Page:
Seven Stars of the Northern Dipper(北斗七星)

Seven Stars of the Northern Dipper

Headword

북두칠성 ( 北斗七星 , Bukduchilseong )

Location of the encyclopedia

Korean Folk Literature > Folk tales > Legends

Writer ParkJongsung(朴鍾聲)

The legend of Bukduchilseong narrates the origin of the constellation Seven Stars of the Northern Dipper (Ursa Major).

A widow was leading a difficult life raising seven sons, returning home in the dewy hours of early morning. Her seven sons learned that their mother returned each morning after visiting a widower and decided that they would go to the stream that their mother had to cross to come home each morning and be her bridge by crouching in the stream. As their mother crossed the stream, she prayed that the person responsible for building this bridge would become the Seven Stars (Chilseong). The mother and the widower began living together and the widower, in an attempt to get rid of the seven sons, feigns a fatal illness. A fortuneteller claimed that he would be healed only by eating the livers of the seven sons, who decided that they would sacrifice themselves and headed for the mountain. But in the mountain, a beast gave them livers, which saved the lives of the seven sons, and the later became the Seven Stars.

The first half of this legend is borrowed from the narrative of “Bridge of Filial Piety/Impiety, ” and the second half is a variation of the shamanic myth “Chilseongpuri (Myth of Seven Stars), ” the character of the scheming second wife changed into that of the stepfather. The narrative dramatizes the process of those providing help to deprived humans transforming into a constellation, which, by retaining the virtues from its human life, is confirmed as a constellation that is needed in the human world. It can also be interpreted that exisiting oral narratives about Eunhasu (Silver River; Milky Way) and Bukduchilseong merged with the story about the seven bridges in the stream to make up this tradition; or that the rain rites associated with Chilseong (Seven Stars) worship was transmitted to the Buddhist Chilseok rites or rainmaking folk rituals, with only traces left in the shamanic and oral tradition. The fate of the stepfather is left unmentioned, the narrative highlighting the seven devoted sons’ transformation into Seven Stars, which leads to the interpretation that building a bridge for the widow mother is an act of filial piety, while the same act can be impious to their late father, which gave the bridge the name, Bridge of Filial Piety/Impiety.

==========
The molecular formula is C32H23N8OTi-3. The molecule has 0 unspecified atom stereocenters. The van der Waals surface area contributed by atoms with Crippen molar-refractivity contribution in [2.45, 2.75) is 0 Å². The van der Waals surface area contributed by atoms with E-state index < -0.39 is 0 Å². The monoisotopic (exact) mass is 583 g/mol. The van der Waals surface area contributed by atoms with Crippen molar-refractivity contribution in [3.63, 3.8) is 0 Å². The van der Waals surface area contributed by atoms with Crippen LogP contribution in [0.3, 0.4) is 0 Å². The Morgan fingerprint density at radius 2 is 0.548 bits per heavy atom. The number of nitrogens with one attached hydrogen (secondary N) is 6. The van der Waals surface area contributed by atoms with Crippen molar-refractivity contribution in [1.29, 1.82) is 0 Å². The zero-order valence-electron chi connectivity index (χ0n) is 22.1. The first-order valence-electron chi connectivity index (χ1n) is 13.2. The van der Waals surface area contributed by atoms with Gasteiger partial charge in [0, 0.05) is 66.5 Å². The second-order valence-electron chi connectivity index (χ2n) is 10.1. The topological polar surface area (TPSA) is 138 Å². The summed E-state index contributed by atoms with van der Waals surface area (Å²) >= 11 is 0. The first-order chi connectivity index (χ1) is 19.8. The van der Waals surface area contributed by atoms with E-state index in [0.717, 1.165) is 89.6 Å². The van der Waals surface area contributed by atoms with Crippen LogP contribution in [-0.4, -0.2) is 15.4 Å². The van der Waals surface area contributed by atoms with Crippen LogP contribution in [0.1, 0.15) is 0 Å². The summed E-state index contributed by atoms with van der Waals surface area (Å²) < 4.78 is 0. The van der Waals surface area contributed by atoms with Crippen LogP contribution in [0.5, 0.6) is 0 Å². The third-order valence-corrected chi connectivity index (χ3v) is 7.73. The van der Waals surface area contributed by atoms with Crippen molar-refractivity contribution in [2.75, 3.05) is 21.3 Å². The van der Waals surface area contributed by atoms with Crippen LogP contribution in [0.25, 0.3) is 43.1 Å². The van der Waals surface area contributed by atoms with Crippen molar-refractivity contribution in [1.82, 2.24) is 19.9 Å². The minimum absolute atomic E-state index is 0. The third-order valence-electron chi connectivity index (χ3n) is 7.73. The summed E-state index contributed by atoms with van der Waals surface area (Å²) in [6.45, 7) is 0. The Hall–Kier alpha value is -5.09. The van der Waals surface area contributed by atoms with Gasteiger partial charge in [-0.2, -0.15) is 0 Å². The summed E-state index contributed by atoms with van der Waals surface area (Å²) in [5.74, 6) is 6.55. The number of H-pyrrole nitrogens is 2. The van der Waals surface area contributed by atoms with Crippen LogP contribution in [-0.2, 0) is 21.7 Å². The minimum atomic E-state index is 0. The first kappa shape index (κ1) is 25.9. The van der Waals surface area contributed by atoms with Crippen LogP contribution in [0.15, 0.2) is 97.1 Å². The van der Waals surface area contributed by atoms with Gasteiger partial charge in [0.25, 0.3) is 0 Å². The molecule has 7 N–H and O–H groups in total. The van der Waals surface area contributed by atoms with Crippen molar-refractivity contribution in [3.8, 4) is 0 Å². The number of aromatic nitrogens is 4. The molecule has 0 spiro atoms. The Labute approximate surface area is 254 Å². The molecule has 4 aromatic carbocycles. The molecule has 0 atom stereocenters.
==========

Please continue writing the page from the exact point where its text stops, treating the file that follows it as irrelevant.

In Korean folklore, Chilseong (Seven Stars) still serves as the object of worship and rainmaking rituals on the Buddhist holiday Chilseok (Seventh Day of the Seventh Lunar Month), which is related less with the legend but more with its surrounding constellations: In the summer sky, Gyeonuseong (Cowherd Star; Altair) and Jiknyeoseong (Weaver Girl Star; Vega) are located in diagonally opposite positions, with Eunhasu (Silver River; Milky Way) between them, in the center, and also between them is Namduyukseong (Six Stars of the Southern Dipper; Sagittarius), with Bukduchilseong (Seven Stars of the Northern Dipper; Ursa Major) to the north of the Weaver Girl Star. Pilsu, the stars that make up the horns of the constellation Taurus, is located opposite Bukduchilseong on the other side of the Silver River. Korean legends say that the Six Stars of the Southern Dipper and the Seven Stars of the Northern Dipper were used by Gyeonu and children to scoop up the water from the Silver River, which is associated with rain rites. It is possible to speculate that separately developed narratives about the Seven Stars were combined with the Gyeonu (Cowherd) and Jiknyeo (Weaver Girl) legend to form the concept behind the folkloric rain rite, which was further developed with the spread of the Buddhist Chilseok rituals.